Outer Wilds is a non-violent, first-person exploration-puzzle game set in a solar system that’s sprinkled with delightful mysteries. Its secrets are scattered among a whirling orrery of planets, which I probe and investigate.
Likewise, purely as a piece of game design, its many marvels are like disparate fragments, difficult to comprehend in the whole, but undoubtedly greater than the sum of their parts. At its core, this is an adventure game, but it defies so simple a classification, mixing itself up with a powerful narrative, satisfying physical challenges and fantastical meta-puzzles. It eschews cheap violence and sprawling systems such as upgrade trees and stats-based progress. It’s a genuine original.
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Outer Wilds’ narrative centers on an alien space explorer who sets out to solve the riddle of a lost civilization. I take control of a ramshackle spacecraft and set off for nearby planets, moons, satellites, and other heavenly bodies.
The twist is that I only have 22 minutes before the sun goes supernova, destroying everything, including poor old me. Afterwards, I awaken at home, back at T-minus 22-minutes, ready to sally forth again. With each expedition, I search further and deeper, gradually piecing together a picture of a lost species that came before; one that held the secrets of the universe
I am free to uncover their secrets in my own way. There is no linearity here. I can begin with a planet that’s formed like a tangled bolus of trees, or one that’s a hollowed out, crumbling wreck, or one that’s an oceanic giant, or a set of twins that feed sandstorms to each other.
Each planet is beautifully wrought, literally a world unto itself. Each contains abundant narrative coils that pull me deep into its interior. Each has its own set of rules, puzzles and secrets. Frequently, I find myself agog at some new vista or revelation. The tale feels like a carefully constructed novel, whichever way I burrow.
Clues left by the lost civilization act as a stirring story of a long-gone scientific culture that struggled to grasp the strange fundamentals of this universe. I encounter odd perversions of the physical world; time warps, spacial anomalies, and absences of things that ought to be manifest.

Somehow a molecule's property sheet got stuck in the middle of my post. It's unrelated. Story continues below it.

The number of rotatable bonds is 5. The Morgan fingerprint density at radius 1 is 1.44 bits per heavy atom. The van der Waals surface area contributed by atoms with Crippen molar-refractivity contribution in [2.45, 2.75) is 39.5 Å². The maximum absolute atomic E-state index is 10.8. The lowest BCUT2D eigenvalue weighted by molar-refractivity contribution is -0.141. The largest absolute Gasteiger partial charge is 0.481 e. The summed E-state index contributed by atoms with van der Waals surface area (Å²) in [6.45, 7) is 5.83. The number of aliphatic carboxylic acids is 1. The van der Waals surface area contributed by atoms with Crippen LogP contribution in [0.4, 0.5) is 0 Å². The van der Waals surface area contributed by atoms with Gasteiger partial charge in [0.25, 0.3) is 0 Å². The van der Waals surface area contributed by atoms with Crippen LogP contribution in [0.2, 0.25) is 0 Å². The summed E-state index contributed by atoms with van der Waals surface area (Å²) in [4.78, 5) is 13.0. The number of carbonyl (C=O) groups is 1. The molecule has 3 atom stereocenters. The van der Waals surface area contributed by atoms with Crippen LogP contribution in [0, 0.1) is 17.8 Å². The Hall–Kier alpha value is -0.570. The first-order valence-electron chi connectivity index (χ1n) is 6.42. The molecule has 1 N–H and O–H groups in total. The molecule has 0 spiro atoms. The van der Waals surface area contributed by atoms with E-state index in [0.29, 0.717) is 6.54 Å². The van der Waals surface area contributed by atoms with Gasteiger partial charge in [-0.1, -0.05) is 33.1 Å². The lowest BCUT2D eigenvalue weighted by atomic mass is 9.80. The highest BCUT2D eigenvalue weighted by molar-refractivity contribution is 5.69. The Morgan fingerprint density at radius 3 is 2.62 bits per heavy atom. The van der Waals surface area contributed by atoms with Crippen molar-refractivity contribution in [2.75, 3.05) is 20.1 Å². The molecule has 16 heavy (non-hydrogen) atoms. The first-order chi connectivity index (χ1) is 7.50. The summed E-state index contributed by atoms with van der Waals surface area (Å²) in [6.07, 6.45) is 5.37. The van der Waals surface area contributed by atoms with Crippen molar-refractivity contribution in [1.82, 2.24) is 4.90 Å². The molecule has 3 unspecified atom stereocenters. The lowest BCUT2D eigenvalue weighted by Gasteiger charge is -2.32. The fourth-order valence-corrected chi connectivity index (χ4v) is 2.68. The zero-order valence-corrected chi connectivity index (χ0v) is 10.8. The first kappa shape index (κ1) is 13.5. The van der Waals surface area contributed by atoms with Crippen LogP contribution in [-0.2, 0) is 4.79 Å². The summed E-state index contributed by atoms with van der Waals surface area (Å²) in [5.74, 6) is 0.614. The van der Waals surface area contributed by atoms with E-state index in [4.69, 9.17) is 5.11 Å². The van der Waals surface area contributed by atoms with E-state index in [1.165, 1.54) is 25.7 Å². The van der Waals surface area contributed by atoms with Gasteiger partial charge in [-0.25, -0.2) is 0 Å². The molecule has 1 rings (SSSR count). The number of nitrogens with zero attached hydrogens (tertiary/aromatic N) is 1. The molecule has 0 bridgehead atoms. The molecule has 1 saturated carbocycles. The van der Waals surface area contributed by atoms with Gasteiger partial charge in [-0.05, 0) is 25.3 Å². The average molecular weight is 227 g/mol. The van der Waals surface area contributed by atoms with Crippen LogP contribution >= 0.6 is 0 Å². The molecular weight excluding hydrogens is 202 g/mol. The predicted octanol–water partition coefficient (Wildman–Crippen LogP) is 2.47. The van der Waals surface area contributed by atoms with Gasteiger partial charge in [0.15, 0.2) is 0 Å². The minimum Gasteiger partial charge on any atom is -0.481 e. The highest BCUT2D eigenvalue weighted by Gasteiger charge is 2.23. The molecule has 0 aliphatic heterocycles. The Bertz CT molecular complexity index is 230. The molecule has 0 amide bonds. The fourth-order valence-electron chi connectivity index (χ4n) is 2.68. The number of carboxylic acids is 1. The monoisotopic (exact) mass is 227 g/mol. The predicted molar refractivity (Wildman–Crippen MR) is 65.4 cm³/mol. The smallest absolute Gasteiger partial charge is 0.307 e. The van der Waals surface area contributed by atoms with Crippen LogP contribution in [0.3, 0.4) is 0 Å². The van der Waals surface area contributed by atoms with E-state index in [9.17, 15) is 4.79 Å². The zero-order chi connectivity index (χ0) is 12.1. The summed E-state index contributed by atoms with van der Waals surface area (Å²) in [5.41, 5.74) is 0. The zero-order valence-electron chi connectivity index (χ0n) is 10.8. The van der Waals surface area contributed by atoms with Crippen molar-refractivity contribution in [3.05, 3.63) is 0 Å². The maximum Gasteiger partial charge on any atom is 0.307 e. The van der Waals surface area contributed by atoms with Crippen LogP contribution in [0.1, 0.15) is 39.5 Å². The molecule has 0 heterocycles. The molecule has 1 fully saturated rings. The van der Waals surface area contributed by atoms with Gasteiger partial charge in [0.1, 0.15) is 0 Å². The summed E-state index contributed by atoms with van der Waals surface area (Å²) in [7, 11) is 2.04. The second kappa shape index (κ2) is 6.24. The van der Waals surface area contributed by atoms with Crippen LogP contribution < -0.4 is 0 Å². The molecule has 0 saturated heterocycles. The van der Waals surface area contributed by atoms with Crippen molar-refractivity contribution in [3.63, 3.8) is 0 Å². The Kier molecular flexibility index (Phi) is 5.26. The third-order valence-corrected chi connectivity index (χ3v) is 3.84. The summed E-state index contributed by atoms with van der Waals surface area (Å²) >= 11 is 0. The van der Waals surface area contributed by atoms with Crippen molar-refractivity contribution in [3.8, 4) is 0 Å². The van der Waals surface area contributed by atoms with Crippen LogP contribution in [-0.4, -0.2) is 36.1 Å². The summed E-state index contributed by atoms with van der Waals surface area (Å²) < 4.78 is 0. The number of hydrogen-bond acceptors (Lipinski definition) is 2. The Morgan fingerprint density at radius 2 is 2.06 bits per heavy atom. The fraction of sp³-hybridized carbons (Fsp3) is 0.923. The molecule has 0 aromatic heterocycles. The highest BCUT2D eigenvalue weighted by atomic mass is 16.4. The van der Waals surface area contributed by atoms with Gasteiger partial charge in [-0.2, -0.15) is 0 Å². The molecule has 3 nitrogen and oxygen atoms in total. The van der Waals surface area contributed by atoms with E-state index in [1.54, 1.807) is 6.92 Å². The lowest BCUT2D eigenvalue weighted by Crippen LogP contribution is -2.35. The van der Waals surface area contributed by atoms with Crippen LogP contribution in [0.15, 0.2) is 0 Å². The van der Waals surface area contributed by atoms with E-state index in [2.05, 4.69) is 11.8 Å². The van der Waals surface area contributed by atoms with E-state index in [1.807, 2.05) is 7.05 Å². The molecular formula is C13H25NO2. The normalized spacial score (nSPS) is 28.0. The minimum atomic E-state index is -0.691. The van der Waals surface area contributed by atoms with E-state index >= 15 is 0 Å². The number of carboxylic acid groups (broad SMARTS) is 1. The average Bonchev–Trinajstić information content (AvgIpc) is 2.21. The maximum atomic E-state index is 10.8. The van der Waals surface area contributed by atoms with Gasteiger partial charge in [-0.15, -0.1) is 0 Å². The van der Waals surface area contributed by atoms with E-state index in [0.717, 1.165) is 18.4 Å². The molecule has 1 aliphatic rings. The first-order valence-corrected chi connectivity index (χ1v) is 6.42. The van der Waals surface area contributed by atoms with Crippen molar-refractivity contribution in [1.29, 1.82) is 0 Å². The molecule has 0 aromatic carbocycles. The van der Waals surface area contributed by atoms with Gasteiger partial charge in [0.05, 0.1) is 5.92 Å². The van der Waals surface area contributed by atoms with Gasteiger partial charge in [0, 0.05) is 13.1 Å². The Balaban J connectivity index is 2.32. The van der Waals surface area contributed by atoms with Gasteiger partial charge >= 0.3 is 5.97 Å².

I make use of my own limited sense of planetary physics and logic, as well as trial and error, and the sort of mad guesswork that (I find) comes with challenging adventure puzzles. I’m constantly torn between an obsession with one particular problem, and a desire to plumb undiscovered planets. For hours upon end, I lose myself entirely. When I finally retire to my bed, I dream of gravity crystals and galactic storms.
It’s also a game of physical skill. I learn to master my space-craft’s jets and propulsion, the better to find advantageous landing spots. I figure out how to use my spacesuit boosters to elevate cliff faces and descend rickety platforms. I become adept at marshaling my limited resources of propulsion power, oxygen, time and health. I grapple with the differing surfaces and gravitational fields unique to each planet.
Always, I face the knowledge of a very hard deadline, a constant tick-tock of peril. Once the universe ends, I have to begin again, climbing into my spaceship, blasting off, heading back to the place where I just died. Yes, this is repetitive, but it’s mitigated by superb level design which challenges, at first, and then yields. There’s a thrill in mastering how to get back to a place within a couple of minutes where it previously took much, much longer. At the most, I’m discovering new stuff within three or four minutes of beginning each expedition.
I encounter other space explorers of my own kind. They are bizarre, likable clue-givers who provide moments of comic relief. I perpetrate no violence in this game. I am never required to fire a laser gun or grapple with enemies. (How few are the games, set in space, that absent themselves from combat.) Yet, the worlds I visit can be hostile, releasing their secrets with the greatest reluctance.
There are imperfections in this game, such as occasions when I feel a flash of frustration because I’ve died cheaply. Sometimes, I hard-quit because I make a mistake that I know can’t be rectified in a single turn. I’m also less-than thrilled at the prospect of hunting for keys, and backtracking to gated puzzles, which is Outer Wilds’ singular concession to game design cliché.
But these moments quickly phase into new thrills. I stand among the stars gazing at lovely planets as they roll above me, while perplexing secrets moan and rumble below. Outer Wilds is a game of intense originality, charm and beauty. It’s an escape pod to strange new experiences, where great stories are to be found, deep in the bellies of ancient worlds.
Outer Wilds is now available on Mac, Xbox One and Windows PC via the Epic Store. The game was reviewed using an Xbox One download code provided by Microsoft. You can find additional information about Polygon’s ethics policy here.
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